If I open a business as a 49% owner and my current employment contract has a stipulation that prohibits me from recruiting from their company for a 2 years, can my partners do such recruiting?

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If I open a business as a 49% owner and my current employment contract has a stipulation that prohibits me from recruiting from their company for a 2 years, can my partners do such recruiting?

If I personally didn’t recruit but my partners do, is that OK?

Asked on March 23, 2015 under Employment Labor Law, Pennsylvania

Answers:

SJZ, Member, New York Bar / FreeAdvice Contributing Attorney

Answered 6 years ago | Contributor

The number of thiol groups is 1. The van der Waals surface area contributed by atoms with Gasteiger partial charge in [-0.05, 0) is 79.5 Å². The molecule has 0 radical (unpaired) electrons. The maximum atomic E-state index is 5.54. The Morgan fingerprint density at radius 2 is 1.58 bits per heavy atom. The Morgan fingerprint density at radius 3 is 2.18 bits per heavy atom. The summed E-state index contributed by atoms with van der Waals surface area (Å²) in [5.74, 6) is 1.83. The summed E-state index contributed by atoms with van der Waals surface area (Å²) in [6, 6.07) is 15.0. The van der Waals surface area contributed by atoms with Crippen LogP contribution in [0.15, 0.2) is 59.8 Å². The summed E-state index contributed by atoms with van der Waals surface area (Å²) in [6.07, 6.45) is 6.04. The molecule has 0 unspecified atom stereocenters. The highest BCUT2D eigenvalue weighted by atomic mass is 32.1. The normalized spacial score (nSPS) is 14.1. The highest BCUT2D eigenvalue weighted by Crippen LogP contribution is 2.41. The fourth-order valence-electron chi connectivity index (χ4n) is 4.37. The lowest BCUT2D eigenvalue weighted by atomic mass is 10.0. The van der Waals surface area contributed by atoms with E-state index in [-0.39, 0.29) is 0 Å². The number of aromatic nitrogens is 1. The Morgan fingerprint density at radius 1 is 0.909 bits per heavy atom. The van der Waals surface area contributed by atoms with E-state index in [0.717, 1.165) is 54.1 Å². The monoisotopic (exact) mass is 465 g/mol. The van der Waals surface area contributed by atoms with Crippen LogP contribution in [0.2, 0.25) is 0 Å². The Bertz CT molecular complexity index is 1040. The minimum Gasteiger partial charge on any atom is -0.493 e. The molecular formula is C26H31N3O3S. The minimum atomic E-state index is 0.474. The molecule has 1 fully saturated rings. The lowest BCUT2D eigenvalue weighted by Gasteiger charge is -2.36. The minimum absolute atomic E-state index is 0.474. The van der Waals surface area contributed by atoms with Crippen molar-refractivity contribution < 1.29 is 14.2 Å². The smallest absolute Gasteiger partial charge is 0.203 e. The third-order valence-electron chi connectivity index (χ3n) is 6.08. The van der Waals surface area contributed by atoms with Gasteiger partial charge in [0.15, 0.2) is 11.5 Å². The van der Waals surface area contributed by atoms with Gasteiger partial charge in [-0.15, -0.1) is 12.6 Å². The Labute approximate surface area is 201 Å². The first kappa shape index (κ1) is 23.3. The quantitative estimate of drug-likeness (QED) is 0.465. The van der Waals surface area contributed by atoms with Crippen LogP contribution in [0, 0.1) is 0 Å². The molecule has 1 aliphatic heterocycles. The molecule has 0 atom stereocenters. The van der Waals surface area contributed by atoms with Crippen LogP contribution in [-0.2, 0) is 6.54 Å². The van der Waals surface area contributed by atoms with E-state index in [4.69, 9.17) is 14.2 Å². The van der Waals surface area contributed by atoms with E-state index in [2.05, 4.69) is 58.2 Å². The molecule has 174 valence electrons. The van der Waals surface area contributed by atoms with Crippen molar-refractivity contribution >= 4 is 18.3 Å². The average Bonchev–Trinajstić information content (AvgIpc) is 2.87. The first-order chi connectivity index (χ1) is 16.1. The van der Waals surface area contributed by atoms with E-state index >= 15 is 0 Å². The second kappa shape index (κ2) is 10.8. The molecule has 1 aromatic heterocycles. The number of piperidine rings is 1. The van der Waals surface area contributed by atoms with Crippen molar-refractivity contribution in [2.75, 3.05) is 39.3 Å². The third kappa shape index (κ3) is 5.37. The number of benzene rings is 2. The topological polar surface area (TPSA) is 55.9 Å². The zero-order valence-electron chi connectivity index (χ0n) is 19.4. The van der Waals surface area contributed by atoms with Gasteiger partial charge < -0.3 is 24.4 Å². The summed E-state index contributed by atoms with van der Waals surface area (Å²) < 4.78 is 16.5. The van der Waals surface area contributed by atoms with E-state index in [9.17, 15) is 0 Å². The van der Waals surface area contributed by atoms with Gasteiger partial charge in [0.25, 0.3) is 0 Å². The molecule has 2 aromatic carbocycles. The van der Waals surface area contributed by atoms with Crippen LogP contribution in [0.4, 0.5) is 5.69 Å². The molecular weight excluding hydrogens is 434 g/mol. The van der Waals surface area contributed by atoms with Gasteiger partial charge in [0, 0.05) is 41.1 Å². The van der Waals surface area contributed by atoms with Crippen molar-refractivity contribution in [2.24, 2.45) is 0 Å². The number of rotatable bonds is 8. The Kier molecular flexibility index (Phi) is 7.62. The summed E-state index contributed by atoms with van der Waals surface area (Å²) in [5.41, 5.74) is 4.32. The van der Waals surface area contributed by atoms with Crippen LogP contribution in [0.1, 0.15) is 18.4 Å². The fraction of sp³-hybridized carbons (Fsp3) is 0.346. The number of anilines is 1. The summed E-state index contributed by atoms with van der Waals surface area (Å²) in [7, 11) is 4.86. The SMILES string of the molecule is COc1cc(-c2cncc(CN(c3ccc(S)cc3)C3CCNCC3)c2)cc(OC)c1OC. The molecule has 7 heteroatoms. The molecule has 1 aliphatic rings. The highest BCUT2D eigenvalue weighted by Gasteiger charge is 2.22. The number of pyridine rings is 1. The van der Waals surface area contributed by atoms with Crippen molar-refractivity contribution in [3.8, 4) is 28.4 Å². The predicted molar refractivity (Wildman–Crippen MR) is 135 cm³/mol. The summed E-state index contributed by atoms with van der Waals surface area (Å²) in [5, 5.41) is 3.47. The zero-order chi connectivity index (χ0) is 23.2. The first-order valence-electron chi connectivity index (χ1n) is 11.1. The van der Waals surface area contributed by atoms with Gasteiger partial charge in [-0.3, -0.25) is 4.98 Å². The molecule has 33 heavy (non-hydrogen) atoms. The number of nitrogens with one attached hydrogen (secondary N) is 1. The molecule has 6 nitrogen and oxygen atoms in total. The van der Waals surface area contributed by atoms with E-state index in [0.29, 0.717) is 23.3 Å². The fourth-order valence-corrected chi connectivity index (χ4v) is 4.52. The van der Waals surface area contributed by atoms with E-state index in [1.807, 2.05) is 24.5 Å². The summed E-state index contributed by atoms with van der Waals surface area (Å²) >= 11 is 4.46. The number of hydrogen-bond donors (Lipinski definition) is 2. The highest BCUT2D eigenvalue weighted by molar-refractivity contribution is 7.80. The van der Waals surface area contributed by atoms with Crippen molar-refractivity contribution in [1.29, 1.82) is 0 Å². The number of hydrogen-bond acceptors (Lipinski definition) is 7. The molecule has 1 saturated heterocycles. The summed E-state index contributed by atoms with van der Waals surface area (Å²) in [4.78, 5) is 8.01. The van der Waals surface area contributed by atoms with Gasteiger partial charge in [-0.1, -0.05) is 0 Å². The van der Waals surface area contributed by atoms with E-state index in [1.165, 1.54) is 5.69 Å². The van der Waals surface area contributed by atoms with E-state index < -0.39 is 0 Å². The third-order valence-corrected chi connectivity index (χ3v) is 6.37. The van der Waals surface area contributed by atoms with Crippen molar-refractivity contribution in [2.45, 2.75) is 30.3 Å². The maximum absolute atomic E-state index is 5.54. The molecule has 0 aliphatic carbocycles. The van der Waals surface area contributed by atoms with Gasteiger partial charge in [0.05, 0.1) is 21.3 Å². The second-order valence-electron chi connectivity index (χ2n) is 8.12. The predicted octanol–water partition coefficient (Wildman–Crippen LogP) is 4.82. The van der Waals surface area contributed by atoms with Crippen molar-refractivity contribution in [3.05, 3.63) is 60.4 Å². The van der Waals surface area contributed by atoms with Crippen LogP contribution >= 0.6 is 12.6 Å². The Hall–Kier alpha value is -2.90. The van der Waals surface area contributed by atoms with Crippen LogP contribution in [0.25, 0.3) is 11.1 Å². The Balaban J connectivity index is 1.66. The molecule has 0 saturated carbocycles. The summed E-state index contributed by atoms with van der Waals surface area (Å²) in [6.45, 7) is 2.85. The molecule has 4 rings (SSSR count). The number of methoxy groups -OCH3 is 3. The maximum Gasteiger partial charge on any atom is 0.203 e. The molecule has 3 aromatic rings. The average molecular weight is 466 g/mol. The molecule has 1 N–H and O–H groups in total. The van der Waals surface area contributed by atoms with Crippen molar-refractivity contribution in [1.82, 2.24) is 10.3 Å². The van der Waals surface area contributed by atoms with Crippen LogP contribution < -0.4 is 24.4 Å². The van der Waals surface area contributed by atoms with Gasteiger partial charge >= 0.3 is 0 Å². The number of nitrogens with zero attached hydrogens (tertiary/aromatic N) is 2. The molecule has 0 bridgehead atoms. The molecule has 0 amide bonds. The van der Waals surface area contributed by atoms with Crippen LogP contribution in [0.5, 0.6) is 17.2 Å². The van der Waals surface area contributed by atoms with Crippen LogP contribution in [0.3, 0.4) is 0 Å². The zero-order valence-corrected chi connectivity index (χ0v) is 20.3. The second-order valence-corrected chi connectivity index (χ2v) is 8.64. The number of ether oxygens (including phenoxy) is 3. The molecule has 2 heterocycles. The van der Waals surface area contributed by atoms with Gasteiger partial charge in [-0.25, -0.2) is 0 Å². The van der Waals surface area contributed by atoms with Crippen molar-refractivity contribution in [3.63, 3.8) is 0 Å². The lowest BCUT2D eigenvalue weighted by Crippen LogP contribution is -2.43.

Contracts are, in theory, enforced as written. In theory, if the contract only applies to you and to business/entities controlled by you, then the business (which as 49% owner you do not control) and your partners could recruit. But that is a *very* narrow interpretation, one which a court might not choose to take; rather, if there was litigation (a lawsuit) over this brought by your current employer, a court could feel that since you almost certainly or necessarily took part in the recruiting--for example, told your partners who would make a good recruit and not, helping them target prospects--that *you* still did the recruiting, even if you hid behind others. It would be very risky to do this--there are many good candidates out there for any job (my wife is in HR; finding qualified candidates is not, she tells me, the problem), so you should recruit elsewhere. After all, even if you were to win a lawsuit from your current employer, they could certainly at least bring such a lawsuit in this case, forcing you, your partners, and your business to spend time and money defending yourselves.


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